Dep FinMin says Poland to remain "green island" in EU in 2023

Radek Pietruszka/PAP

Poland should remain a “green island” in 2023 and avoid the recession threatening other European countries, with GDP growth estimated at 1.7 percent, a deputy finance minister has told PAP.

Artur Sobon said that the 4.9-percent GDP growth for 2022 reported by the Central Statistical Office (GUS) on Monday was a "very good result."

It followed 6.8-percent GDP growth in 2021, according to GUS.

Sobon went on to say that despite a "hard time" in the years 2020-2022 due to the Covid-19 pandemic and the war in Ukraine, the Polish economy is "to quote the classics, a green island."

"Everything indicates that Poland will remain that green island in 2023 too when we are facing an economic slowdown in the whole of Western Europe, but we will still have economic growth," Sobon said.

The term "green island" was applied to Poland in 2008-09 when it became the only EU country to avoid recession during the financial crisis.

Commenting on the quarter-on-quarter economic downturn, Sobon said that "this is obviously a common phenomenon today" adding that Poland was not threatened with recession, unlike many other countries in Europe, such as Germany.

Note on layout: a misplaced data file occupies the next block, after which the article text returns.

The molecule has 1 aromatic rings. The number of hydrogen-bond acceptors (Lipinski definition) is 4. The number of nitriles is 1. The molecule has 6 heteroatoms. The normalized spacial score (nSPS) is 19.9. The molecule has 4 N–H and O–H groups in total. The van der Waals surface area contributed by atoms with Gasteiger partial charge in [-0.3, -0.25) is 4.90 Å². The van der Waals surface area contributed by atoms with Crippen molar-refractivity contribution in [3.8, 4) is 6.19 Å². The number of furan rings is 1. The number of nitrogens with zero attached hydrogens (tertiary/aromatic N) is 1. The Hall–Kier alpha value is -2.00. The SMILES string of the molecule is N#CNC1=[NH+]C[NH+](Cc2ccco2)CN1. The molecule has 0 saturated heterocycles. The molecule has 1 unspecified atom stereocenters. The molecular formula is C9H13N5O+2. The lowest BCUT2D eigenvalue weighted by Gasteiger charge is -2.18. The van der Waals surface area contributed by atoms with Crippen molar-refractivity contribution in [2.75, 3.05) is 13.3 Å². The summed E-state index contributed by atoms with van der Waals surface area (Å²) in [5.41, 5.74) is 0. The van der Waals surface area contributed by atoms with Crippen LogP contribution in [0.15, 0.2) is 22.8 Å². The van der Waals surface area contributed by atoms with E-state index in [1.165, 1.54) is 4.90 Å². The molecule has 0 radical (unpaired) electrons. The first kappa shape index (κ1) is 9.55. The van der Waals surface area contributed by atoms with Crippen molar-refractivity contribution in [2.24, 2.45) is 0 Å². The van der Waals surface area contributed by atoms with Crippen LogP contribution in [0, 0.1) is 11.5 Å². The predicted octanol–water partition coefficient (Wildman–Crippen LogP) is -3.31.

"There will be economic growth, we estimate it at 1.7 percent of GDP, analysts are a little more cautious here, but using funds for investments, especially funds from the National Recovery Plan (KPO), I believe it is possible for that economic growth to reach close to 2 percent," he said.

Poland is due to get EUR 23.9 billion in grants and EUR 11.5 billion in cheap loans from the EU's post-pandemic Recovery and Resilience Facility after the European Commission approved Poland's KPO, which outlines how the government will spend the money.

Sobon added that Poland is in a position to maintain its economic growth assumptions thanks in part to public investment, which has grown by 20 percent year on year.